INTERVENTION BY THE HOLY SEE AT THE 2nd COMMISSION
ADDRESS OF H.E. MONS. CELESTINO MIGLIORE
Thursday, 3 November 2005
My delegation believes that development plans and poverty reduction strategies must be integrated into environmental sustainability. Without environmental stewardship, development will have no sound foundation, and without development, there will be no means of investment, rendering environmental protection impossible.
Responsibility and solidarity are linked here in such a way that action in favour of the environment becomes an affirmation of belief in the destiny of the human family gathered around a common project crucial to everyone’s good. This echoes the first principle of the Rio Declaration that "human beings are at the centre of concerns for sustainable development".
However, the numerous difficulties encountered in confronting the problems of global environmental degradation such as climate change, drinking water shortage, deforestation and desertification, show the complexity of facing the problems of development in a coherent, integrated way, and the need to replace fragmented sectoral approaches with a holistic and multisectoral one.
Among the first cluster of threats identified by the High Level Panel on Threats, Challenges and Change were economic and social threats, including poverty, infectious diseases and environmental degradation. We agree that these three questions ultimately threaten the security of present and future generations. The need to address these challenges as an ensemble is indispensable to a collective security system. They are not stand-alone threats.
In facing them and in promoting the development of responsibility and solidarity, local communities will have to be involved in evaluating and conserving nature, and receive a fair share of benefits, if they are willingly to collaborate; costs to natural ecosystems need to be taken into account in all economic decisions, since nature’s resources are clearly finite; and protection of natural assets will have to gain a much higher priority in governments’ planning, investment and budgeting if it is to be successful.
Of particular concern are forests, which remain essential in terms of food, shelter, fuel, fresh water and fibre to 90% of the world’s 1.2 billion extreme poor; yet forest loss is still evident in too many places. The finalisation of an international treaty on the protection of forests is much to be desired.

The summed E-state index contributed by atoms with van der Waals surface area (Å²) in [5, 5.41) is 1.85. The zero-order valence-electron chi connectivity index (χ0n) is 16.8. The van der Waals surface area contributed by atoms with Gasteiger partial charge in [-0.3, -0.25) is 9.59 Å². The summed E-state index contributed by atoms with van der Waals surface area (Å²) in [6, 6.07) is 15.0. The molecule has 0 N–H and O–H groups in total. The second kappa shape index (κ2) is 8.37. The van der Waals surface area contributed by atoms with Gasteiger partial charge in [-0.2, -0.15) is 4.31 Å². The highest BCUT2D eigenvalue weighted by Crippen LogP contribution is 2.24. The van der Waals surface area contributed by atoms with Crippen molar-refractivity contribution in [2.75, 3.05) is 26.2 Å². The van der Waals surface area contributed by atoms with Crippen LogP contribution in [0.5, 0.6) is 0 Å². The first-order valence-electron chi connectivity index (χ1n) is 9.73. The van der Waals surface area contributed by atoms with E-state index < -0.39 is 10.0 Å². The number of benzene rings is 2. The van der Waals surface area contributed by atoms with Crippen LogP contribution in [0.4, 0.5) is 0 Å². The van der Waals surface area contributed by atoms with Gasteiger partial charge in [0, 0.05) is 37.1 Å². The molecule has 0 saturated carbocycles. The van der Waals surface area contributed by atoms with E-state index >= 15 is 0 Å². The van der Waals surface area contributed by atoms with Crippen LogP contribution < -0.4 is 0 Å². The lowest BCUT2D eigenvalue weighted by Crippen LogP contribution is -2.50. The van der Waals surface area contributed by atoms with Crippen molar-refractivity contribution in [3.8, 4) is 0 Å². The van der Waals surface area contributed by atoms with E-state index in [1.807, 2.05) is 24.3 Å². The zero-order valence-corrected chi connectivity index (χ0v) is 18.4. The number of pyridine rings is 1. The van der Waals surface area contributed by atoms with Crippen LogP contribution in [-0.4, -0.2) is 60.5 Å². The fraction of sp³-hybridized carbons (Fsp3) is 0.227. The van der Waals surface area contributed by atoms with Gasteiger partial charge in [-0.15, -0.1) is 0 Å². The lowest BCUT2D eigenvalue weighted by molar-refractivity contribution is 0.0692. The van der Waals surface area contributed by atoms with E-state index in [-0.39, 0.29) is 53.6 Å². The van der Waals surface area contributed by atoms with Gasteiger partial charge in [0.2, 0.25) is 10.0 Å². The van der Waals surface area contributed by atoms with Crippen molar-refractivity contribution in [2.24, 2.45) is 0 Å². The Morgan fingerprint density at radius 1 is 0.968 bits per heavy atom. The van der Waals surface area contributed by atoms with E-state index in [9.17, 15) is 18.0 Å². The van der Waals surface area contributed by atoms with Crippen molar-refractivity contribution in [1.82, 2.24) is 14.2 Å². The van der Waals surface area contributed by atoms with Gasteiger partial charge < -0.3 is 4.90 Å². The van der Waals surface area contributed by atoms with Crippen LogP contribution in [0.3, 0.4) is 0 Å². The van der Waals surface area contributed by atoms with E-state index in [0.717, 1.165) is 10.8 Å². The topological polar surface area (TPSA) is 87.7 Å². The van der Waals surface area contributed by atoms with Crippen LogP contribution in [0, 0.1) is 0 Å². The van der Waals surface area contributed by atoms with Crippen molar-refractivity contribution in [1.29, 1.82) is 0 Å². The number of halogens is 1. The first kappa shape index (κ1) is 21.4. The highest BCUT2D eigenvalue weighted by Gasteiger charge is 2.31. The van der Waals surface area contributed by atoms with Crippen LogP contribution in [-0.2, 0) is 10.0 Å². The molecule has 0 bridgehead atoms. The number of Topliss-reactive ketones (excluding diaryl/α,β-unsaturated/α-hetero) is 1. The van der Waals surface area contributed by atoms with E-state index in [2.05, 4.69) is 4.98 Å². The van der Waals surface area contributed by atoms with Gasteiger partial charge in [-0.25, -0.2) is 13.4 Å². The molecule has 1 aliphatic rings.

Nor should we forget the targets contained in MDG 7 which aim to halve by 2015 the proportion of people without access to clean drinking water and basic sanitation, as well as significantly improve the lives of slum dwellers by 2020, as restated recently in the CSD 13 Decision. Unfortunately, many states will not meet the 2005 target for establishing integrated water resources management programmes. It is nevertheless in the interest of all countries to assist and invest in the implementation of such schemes.
Another grave question is that of climate change and energy, which the Secretary-General has rightly described as one of the greatest challenges of the 21st century. The themes of next biennial cycle of the CSD will have an impact on many related questions such as the environment, economics, politics, ethics and social questions, as well as national and international security. It will be an occasion for international reflection on themes central to peace and human development, above all in the poorest areas with the slimmest capacity to adapt, with scarce energy resources and a greater exposure to the consequences of climate change.
Finally, it is encouraging to witness the growing awareness of climate change demonstrated for example at the G8 summit in Gleneagles. Serious discussions should follow, on the means by which states can provide incentives for the further development of renewable energy sources, begin to phase out environmentally harmful subsidies, especially for fossil fuel use and development, and invest in the research and development of a clean, efficient and cheap replacement for fossil fuels. The world is going to need dramatically more, not less, energy in the next fifty years: we owe it to future generations everywhere to start immediately on such a path. Thank you, Mr Chairman.